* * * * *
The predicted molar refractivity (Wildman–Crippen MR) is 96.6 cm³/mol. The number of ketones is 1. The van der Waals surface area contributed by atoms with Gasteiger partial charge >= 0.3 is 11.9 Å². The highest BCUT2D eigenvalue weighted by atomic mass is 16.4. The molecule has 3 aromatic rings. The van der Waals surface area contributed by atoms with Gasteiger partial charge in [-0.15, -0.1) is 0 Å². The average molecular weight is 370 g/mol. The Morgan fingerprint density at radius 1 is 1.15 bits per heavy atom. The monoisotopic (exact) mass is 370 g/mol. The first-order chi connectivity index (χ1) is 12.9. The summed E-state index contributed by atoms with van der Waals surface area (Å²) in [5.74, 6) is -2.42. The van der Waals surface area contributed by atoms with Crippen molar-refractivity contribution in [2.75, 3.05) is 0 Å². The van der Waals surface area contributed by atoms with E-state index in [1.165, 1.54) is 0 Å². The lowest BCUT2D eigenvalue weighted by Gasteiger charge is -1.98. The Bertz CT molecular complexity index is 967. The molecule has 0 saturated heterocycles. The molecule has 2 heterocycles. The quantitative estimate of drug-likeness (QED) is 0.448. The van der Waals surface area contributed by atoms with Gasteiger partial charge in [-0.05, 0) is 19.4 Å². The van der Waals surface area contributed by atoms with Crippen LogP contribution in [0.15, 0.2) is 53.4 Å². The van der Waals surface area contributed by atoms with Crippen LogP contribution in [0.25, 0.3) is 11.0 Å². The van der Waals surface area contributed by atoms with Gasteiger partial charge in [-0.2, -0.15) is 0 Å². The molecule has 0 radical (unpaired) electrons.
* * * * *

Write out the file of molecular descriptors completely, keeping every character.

The predicted molar refractivity (Wildman–Crippen MR) is 96.6 cm³/mol. The number of ketones is 1. The van der Waals surface area contributed by atoms with Gasteiger partial charge >= 0.3 is 11.9 Å². The highest BCUT2D eigenvalue weighted by atomic mass is 16.4. The molecule has 3 aromatic rings. The van der Waals surface area contributed by atoms with Gasteiger partial charge in [-0.15, -0.1) is 0 Å². The average molecular weight is 370 g/mol. The Morgan fingerprint density at radius 1 is 1.15 bits per heavy atom. The monoisotopic (exact) mass is 370 g/mol. The first-order chi connectivity index (χ1) is 12.9. The summed E-state index contributed by atoms with van der Waals surface area (Å²) in [5.74, 6) is -2.42. The van der Waals surface area contributed by atoms with Crippen molar-refractivity contribution in [2.75, 3.05) is 0 Å². The van der Waals surface area contributed by atoms with E-state index in [1.165, 1.54) is 0 Å². The lowest BCUT2D eigenvalue weighted by Gasteiger charge is -1.98. The Bertz CT molecular complexity index is 967. The molecule has 0 saturated heterocycles. The molecule has 2 heterocycles. The quantitative estimate of drug-likeness (QED) is 0.448. The van der Waals surface area contributed by atoms with Gasteiger partial charge in [-0.05, 0) is 19.4 Å². The van der Waals surface area contributed by atoms with Crippen LogP contribution in [0.15, 0.2) is 53.4 Å². The van der Waals surface area contributed by atoms with Crippen LogP contribution in [0.25, 0.3) is 11.0 Å². The van der Waals surface area contributed by atoms with Gasteiger partial charge in [-0.2, -0.15) is 0 Å². The molecule has 0 radical (unpaired) electrons.